Motor fraudsters have adopted a dangerous new tactic to trap unsuspecting drivers in ‘crash-for-cash’ scams, new research by the AX motor fraud investigation team has found.
Dubbed ‘hide and crash’, the new method is an evolution of previous tactics and involves a fraudster hiding in a driver’s blind-spot before quickly moving in front to ‘slam on’ the brakes.
The warning comes as AX names the five most common tactics currently used by fraudsters to induce accidents and make bogus insurance claims:
1. Traditional ‘slam on’ accidents – a vehicle in front intentionally slams on the brakes to catch out the driver behind.
2. Flash for crash – when a driver flashes their lights to beckon another vehicle forward but then drives into them.
3. Crash for ready cash – a third-party requests cash to fix their vehicle after they have induced a collision.
4. Hide and crash – a vehicle ‘hides’ in the blind spot of another car before moving in front and braking hard.
5. Hire and crash – where a criminal hires a car and stages an accident with another vehicle, usually someone they know.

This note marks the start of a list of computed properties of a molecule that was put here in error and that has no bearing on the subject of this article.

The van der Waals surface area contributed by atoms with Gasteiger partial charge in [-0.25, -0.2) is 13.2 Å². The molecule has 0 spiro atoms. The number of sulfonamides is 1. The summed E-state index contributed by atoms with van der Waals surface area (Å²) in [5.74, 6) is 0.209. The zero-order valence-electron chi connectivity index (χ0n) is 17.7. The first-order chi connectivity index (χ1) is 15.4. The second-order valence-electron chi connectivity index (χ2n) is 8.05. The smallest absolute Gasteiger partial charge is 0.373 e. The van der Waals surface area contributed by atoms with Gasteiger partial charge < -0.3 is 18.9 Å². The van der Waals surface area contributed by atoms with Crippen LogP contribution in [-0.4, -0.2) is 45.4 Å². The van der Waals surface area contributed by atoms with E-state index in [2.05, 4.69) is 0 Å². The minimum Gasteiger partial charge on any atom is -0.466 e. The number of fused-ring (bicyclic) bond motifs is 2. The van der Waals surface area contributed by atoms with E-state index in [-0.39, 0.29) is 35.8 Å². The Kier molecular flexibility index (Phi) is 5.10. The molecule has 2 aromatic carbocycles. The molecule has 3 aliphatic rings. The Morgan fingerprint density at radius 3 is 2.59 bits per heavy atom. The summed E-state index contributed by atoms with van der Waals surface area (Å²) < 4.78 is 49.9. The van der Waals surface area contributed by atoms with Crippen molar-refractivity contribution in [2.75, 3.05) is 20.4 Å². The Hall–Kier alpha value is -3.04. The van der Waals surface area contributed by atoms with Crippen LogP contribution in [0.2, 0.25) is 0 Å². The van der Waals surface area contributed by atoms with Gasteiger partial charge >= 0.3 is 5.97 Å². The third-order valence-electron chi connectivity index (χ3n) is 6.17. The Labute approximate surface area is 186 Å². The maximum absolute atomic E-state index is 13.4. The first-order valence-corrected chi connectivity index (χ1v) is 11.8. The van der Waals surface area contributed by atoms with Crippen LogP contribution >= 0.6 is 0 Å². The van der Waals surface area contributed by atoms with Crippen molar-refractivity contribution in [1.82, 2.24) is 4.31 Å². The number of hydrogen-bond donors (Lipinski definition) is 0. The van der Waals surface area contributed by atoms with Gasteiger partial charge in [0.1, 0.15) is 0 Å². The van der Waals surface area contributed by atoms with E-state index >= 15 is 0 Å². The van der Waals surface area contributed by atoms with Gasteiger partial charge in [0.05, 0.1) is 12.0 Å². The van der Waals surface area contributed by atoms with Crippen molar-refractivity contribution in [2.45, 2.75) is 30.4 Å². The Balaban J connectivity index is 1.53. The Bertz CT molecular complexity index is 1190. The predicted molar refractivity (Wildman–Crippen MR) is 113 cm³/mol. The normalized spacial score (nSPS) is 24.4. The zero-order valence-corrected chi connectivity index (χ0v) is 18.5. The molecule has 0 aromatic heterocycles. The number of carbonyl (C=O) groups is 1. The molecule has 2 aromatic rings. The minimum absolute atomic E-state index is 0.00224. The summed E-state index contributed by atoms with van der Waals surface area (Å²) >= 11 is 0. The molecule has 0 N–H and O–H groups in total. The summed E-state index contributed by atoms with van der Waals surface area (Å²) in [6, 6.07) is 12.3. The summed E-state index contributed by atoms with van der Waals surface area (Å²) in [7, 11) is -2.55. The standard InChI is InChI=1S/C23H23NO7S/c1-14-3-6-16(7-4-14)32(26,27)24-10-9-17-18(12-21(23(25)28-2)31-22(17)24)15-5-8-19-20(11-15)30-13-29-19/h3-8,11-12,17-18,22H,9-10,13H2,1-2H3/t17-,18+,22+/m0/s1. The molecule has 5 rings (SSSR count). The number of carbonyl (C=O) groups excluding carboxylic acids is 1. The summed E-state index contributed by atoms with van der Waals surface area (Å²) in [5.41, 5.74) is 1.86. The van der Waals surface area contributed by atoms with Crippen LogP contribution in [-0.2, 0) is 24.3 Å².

“This new tactic is a dangerous progression of the existing ‘slam on’ approach. Criminals can take cover in a driver’s blind spot, wait for the ideal moment, then accelerate and move into their pathway before slamming on the brakes."
Typically, fraudsters look for places where it is often unsafe for potential witnesses to stop:
1. Major roundabouts– motorists can be distracted by multiple road signs and signals.
2. Small out-of-town roundabouts– fraudsters have an easy escape route and no CCTV.
3. Busy motorways–eg, ‘Hide and crash’ incidents.
4. Traffic lights– potential witnesses will be reluctant to stop and help.
5. Turning from a side road.
In terms of motorists protecting themselves from fraudulent claims, Neil Thomas advised: “It is hard to avoid being a victim of a staged accident, but watch for passengers looking back, and do not interpret flashing headlights as an automatic invitation to pull out of a side road.
In the event of an accident, he said drivers should take a few simple steps to guard against fraud:
1. Count number of occupants.
2. Ask for all names of occupants.
3. Note registration plate of other vehicle(s).
4. Take photographs of the cars before they are moved.
5. Look for independent witnesses or CCTV or use dashcam footage.
6. Keep safe in case others become aggressive.
‘Crash for cash’ is a problem that costs the industry £340 million annually, according to Cifas, the fraud and financial crime specialist.